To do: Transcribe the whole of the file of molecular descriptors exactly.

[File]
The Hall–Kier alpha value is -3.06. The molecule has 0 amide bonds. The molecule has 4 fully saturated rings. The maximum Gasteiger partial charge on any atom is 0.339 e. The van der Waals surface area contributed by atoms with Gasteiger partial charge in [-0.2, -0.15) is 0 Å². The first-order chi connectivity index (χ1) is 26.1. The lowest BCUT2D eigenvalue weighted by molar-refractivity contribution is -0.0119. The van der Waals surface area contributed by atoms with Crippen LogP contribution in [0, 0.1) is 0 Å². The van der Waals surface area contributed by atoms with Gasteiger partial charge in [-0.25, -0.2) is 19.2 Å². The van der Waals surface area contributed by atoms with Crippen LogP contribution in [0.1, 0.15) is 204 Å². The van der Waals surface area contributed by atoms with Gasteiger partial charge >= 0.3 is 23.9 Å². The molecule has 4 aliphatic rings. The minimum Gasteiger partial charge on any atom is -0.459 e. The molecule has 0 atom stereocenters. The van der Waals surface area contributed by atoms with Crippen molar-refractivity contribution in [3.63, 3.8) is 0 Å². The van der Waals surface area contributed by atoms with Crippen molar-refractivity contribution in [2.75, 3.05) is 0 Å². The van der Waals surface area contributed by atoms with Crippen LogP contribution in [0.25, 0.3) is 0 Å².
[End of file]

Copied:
The Hall–Kier alpha value is -3.06. The molecule has 0 amide bonds. The molecule has 4 fully saturated rings. The maximum Gasteiger partial charge on any atom is 0.339 e. The van der Waals surface area contributed by atoms with Gasteiger partial charge in [-0.2, -0.15) is 0 Å². The first-order chi connectivity index (χ1) is 26.1. The lowest BCUT2D eigenvalue weighted by molar-refractivity contribution is -0.0119. The van der Waals surface area contributed by atoms with Crippen LogP contribution in [0, 0.1) is 0 Å². The van der Waals surface area contributed by atoms with Gasteiger partial charge in [-0.25, -0.2) is 19.2 Å². The van der Waals surface area contributed by atoms with Crippen LogP contribution in [0.1, 0.15) is 204 Å². The van der Waals surface area contributed by atoms with Gasteiger partial charge >= 0.3 is 23.9 Å². The molecule has 4 aliphatic rings. The minimum Gasteiger partial charge on any atom is -0.459 e. The molecule has 0 atom stereocenters. The van der Waals surface area contributed by atoms with Crippen molar-refractivity contribution in [3.63, 3.8) is 0 Å². The van der Waals surface area contributed by atoms with Crippen molar-refractivity contribution in [2.75, 3.05) is 0 Å². The van der Waals surface area contributed by atoms with Crippen LogP contribution in [0.25, 0.3) is 0 Å².